Suggestions for Layout of New SWCG

DanF

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Mar 17, 2019
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Just wanted to update this thread with a final installation pic and thank everyone that provided advice on this thread and this one regarding wiring. I decided to simply wire the SWG to the unused Intermatic mechanical timer and deal with keeping the Intermatic timer and my 2-speed pump timer in sync. I'll continue to look for a better way but for now I'm at least up and running and the Circupool is producing sufficient FC. Now I'll focus on keeping CSI in check (slightly negative) to minimize cell scaling and cleaning.

Quick question regarding SWG runtimes vs % generation during the runtime. My FC is at 10.0-10.5 right which is a little higher than recommended. I am running the SWG for 3 hours/day at 50%. Should I reduce the runtime and keep it at 50%, or keep the runtime and reduce the % to say 25% or so?

Thanks again!
Dan
 

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cowboycasey

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Nicely done :)

Both will work the same... running less time will use less power but not skim/filter as much... running the same time and lowering SWG will filter the same, use same power but run SWG less (y) The best way to lower is turn the SWG off until you reach 7FC and turn it back on, maybe a day or 2... I run my higher than recommended between 7 and 10 FC :goodjob: Remember with the RJ you can set it at 15% or 20% to fine tune it...
 

DanF

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Mar 17, 2019
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Chandler, AZ
Thanks Casey. My SWG isn't connected to my pump timer, so reducing my SWG runtime has no impact on filtering. I can run the SWG however long I want, as long as the pump is also running. For example my pump is running 8 hrs/day, but my SWG only 3 hours/day. I'll try turning the SWG off also to lower the FC.
 
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Dirk

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Is that one of those dual Intermatic timers? I used to have one like that, to run a filter pump and booster pump. The booster pump required the filter pump to be running, much like your SWG needs your main pump to run. You can wire the timers together such that the SWG can only get power when your filter pump does, so even if the timers get out of sync, the SWG won't turn on unless the pump is running. You'll still be able to schedule that SWG for less hours than the filter pump.

It's likely that the owner manual for your timers has the wiring diagram you need to set that up.

Pardon if that was already covered in your wiring thread...
 

DanF

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Dirk, my 2-speed filter pump has an "on-board" timer that controls when it comes on and at what speed. My intermatic timer used to control my 1-speed pump before I upgraded to the 2-speed about 4 years ago. Since then the Intermatic timer has remained dormant :) until I hooked my SWG to it. Hope that clarifies.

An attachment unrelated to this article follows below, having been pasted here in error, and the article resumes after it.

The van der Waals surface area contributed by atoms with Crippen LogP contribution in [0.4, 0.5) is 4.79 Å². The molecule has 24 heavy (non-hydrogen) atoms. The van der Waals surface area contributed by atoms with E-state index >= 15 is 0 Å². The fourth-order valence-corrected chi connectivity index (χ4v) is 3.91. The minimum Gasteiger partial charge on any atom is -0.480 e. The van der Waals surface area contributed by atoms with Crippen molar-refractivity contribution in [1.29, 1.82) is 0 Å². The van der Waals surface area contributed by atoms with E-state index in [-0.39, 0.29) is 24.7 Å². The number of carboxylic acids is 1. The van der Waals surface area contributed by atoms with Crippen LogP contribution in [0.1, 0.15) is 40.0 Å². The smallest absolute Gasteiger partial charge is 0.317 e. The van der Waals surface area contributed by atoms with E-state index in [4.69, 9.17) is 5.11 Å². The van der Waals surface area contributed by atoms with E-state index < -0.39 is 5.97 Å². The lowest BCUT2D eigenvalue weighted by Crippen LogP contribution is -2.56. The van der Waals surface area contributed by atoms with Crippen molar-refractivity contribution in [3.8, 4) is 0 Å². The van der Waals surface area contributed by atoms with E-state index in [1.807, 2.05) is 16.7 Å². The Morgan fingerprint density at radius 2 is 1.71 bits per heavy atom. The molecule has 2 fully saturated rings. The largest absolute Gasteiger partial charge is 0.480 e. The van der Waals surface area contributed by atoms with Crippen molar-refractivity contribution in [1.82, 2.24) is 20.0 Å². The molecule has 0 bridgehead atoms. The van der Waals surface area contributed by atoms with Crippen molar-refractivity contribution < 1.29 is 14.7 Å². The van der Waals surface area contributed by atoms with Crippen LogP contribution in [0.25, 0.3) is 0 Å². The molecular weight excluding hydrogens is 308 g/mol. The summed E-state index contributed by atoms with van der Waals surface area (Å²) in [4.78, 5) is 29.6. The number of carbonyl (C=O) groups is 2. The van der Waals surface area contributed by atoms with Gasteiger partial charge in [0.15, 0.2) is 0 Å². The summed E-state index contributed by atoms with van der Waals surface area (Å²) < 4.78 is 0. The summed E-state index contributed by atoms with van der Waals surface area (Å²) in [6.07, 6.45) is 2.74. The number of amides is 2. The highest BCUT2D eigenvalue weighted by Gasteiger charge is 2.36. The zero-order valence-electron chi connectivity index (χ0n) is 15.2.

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Dirk

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Roger that. Couldn't see that in the pic. Hopefully you got some good ideas in your other thread about how to keep your SWG operating safely.

Nice job on the SWG installation. I see everything got a nice fresh coat of paint, too! 👍
 
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DanF

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Hopefully you got some good ideas in your other thread about how to keep your SWG operating safely.
I did, thanks 😊. The SWG has a flow switch that will kill power to the SWG in the absence of the pump being on. It's a backup (secondary) control, but should be sufficient if the 2 timers ever got out of sync. I even tested the flow switch by turning off the pump and it stopped the cell from generating chlorine.
 

Dirk

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General TFP advice is not to trust the flow switch as you are doing, as technically that is now the primary safety, not the back up. What would make me nervous is my experience with those Intermatic timers. Mine were very often getting out of sync because the little screw-down lugs were always coming loose. Also, if you had both pump and SWG scheduled by the Intermatic timers, then a power failure would alter both schedules equally, and not leave them out of sync. But if your pump's built-in timer has any sort of battery backup, then a power failure could put the SWG schedule out of sync with the pump's, because the pump's will recover to the correct time where the SWG's won't. Basic Murphy's Law stuff, you know how that works.

Up to you, of course, but if you wanted a little more insurance, you could install a third-party flow switch and wire that in series with the SWG circuit. Two flow switches and the timer sync would have to fail before you'd have a problem... Full disclaimer: I tend to be more cautious about such things than most...
 

DanF

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Mar 17, 2019
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Chandler, AZ